A Parisian Pastry Chef Has Re-Invented the Croissant

New things are taking shape worldwide of Parisian pastries.

Behind a glass counter at Le Comptoir, the new bakery at the Ritz Paris, artistic cakes are displayed like great fashion jewelry next to a spectrum of madeleines in tastes like blackberry, enthusiasm fruit, and salted caramel. There are glossy strawberry tarts, liquid caramel-topped barquettes, and croissants like you’ve never seen them before. Instead of the iconic crescent shape for which the flaky, laminated dough pastries were initially named, these croissants are long, narrow batons, plain or packed with vibrant fillings.
These newly-envisioned croissants, and the collection of other French pastries and mouthwatering snacks, become part of the intense, accessible brand-new pâtisserie now located in the renowned hotel. Opened by César Ritz in 1898, the Ritz Paris has a track record as the rarefied realm that’s hosted the likes of Ernest Hemingway, Marcel Proust, and Coco Chanel, however Le Comptoir marks a little bit of a new chapter for the storied brand.

Visitors can still make a booking for the French tea service at Salon Proust, embellished with elaborate drapes, tufted velour furniture, and leatherbound works by the well known author. Now they can also pop into Le Comptoir and sit in a sunlit area, at a sleek banquet surrounded by mod lighting, gold accent walls, and neutral, peachy shades.
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More notable, however, guests can also take their treats to go. While Parisian cafe culture has long renowned purchasing coffee to stay, drinking it while people seeing from a small table, nowadays it’s much easier to purchase a café Américain and accompanying treats to go. At Le Comptoir, customers can spend three euros on a plain croissant, 3.50 for a discomfort au chocolat that– thanks to its ingenious new shape– provides chocolate in every bite.

François Perret, Ritz Paris head pastry chef considering that 2015, is the mastermind behind the pastries, consisting of the brand-new croissant. He really created the pastry to be picked up and more quickly portable. “The aim and motivation was to use a benefit aspect to the consumers, for this reason finger food,” describes the chef.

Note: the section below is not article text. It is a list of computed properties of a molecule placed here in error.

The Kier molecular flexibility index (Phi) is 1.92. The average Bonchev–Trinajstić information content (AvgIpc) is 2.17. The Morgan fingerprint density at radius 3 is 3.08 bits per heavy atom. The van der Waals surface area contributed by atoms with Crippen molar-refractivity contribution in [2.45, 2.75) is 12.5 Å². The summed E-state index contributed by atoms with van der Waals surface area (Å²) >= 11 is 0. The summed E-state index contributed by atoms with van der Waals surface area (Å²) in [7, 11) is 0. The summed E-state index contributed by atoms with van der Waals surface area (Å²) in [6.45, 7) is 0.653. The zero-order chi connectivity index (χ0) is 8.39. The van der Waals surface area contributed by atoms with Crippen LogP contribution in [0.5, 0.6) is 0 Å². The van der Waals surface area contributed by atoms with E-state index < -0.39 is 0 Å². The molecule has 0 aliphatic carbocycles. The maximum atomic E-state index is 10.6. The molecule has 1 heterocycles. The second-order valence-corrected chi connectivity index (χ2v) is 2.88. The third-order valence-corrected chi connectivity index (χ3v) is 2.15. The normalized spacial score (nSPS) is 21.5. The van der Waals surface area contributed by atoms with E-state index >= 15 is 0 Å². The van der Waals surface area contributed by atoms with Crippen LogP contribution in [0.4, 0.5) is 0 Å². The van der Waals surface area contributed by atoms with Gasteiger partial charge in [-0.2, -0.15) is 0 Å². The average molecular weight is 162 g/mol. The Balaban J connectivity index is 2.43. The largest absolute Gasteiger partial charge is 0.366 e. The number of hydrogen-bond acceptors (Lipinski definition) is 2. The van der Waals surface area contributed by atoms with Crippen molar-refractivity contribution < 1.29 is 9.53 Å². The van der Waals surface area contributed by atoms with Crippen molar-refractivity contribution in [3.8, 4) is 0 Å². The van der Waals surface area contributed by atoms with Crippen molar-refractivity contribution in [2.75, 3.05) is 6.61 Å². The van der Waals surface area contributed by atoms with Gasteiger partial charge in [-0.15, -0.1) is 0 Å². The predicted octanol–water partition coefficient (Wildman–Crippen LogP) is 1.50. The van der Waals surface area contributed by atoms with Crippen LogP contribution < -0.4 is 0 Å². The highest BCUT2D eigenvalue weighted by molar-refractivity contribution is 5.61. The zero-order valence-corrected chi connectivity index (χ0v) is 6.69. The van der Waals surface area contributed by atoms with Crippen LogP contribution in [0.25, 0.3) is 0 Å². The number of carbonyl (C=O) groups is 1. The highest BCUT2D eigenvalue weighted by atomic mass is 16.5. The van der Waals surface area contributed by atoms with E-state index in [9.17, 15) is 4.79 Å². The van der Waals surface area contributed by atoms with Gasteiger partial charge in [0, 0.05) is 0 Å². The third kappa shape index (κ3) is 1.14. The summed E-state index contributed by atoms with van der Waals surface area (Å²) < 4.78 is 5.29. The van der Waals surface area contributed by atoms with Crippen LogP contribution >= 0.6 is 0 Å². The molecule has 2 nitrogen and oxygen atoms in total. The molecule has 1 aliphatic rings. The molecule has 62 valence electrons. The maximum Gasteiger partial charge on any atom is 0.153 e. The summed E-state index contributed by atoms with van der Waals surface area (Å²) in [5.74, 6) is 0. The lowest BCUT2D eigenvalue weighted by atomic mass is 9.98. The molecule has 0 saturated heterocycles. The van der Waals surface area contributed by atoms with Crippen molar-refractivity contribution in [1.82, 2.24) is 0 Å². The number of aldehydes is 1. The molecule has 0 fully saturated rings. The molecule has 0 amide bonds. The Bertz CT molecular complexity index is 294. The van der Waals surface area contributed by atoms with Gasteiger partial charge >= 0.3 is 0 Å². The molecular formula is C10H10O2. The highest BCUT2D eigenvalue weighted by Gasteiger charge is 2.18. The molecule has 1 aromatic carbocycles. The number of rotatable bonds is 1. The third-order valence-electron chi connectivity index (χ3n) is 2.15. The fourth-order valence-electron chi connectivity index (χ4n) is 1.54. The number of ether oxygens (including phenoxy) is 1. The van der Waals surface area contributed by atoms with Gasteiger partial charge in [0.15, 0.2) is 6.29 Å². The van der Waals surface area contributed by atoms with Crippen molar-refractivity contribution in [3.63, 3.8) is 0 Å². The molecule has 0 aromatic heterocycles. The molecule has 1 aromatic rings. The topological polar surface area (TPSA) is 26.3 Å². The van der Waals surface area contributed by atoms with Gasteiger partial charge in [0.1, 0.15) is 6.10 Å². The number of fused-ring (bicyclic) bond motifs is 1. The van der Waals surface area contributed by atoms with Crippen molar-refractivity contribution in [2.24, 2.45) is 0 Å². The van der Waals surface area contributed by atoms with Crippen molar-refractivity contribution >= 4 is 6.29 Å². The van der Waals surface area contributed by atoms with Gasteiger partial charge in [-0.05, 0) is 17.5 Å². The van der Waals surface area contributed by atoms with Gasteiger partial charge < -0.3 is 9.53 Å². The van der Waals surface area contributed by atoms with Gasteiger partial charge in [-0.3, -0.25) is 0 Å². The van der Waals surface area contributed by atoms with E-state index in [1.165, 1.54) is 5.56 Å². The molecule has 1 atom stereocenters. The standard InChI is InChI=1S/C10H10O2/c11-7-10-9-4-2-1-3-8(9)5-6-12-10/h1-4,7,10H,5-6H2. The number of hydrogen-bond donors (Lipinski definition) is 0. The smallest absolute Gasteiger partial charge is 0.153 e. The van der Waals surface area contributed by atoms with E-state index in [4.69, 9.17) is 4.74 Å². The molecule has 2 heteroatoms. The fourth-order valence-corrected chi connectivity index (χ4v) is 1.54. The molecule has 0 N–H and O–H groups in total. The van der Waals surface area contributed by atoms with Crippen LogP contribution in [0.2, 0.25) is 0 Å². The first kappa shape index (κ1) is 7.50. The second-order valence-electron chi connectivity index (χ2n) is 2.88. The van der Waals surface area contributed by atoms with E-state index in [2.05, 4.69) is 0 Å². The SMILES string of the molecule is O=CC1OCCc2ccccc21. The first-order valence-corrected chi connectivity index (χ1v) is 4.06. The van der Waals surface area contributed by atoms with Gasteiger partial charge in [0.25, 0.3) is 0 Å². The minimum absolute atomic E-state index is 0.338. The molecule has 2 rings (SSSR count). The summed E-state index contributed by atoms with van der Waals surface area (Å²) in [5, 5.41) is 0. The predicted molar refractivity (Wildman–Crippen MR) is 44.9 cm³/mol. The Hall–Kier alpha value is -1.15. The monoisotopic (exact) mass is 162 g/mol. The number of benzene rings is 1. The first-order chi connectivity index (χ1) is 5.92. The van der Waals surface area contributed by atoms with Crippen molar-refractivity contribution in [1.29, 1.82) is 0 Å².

At the time, too, COVID-19 restrictions meant France was closed to visitors, and Perret desired residents who worked or lived neighboring to have access to the Ritz’s rarefied pastries. “I was lucky sufficient to keep working throughout this duration, and took this chance to try and continue to offer residents something to look forward to every day, regardless of the chaos around us.” Plain or filled, wrapped in a peach-colored paper box, the croissants were a bit of luxury for locals and, when the nation re-opened over the summer, to visitors, too.
Perret, who hails from Bourg-en-Bresse in eastern France, was called the world’s best pastry chef by the dining establishment association Grandes Tables du Monde in 2019. The same year, he filmed a Netflix series called Chef in a Truck, in which he roamed the streets of Los Angeles, slinging his refined performance of classic American desserts to fortunate passersby, like the puff pastry-based s’mores, filled with chocolate ice cream, covered in hot marshmallow, and torched.

Even outside of his stint as a food truck operator, the chef has a reputation for developing confections that are both sophisticated and lively. The clever trompe-l’oeil dessert is made to look like a larger-than-life version of the small, shell-shaped cake– one that appears like you might pick it up with your hands– only this version is in fact a light-as-air sponge cake piped with honey chestnut filling.

Le Comptoir likewise allows travelers to do something they weren’t able to do with pastries from Salon Proust: Take them home as keepsakes. The madeleines are designed to go, by train or Transatlantic flight. The gift boxes (in the signature shade of peach, naturally) start at 19 euros for 5, all decked with playful illustrations of Perret alongside César Ritz and legendary chef Auguste Escoffier.

” My main motivations are my love for pastries, workmanship, and my gluttony,” states Perret. “It guides me, whenever.”

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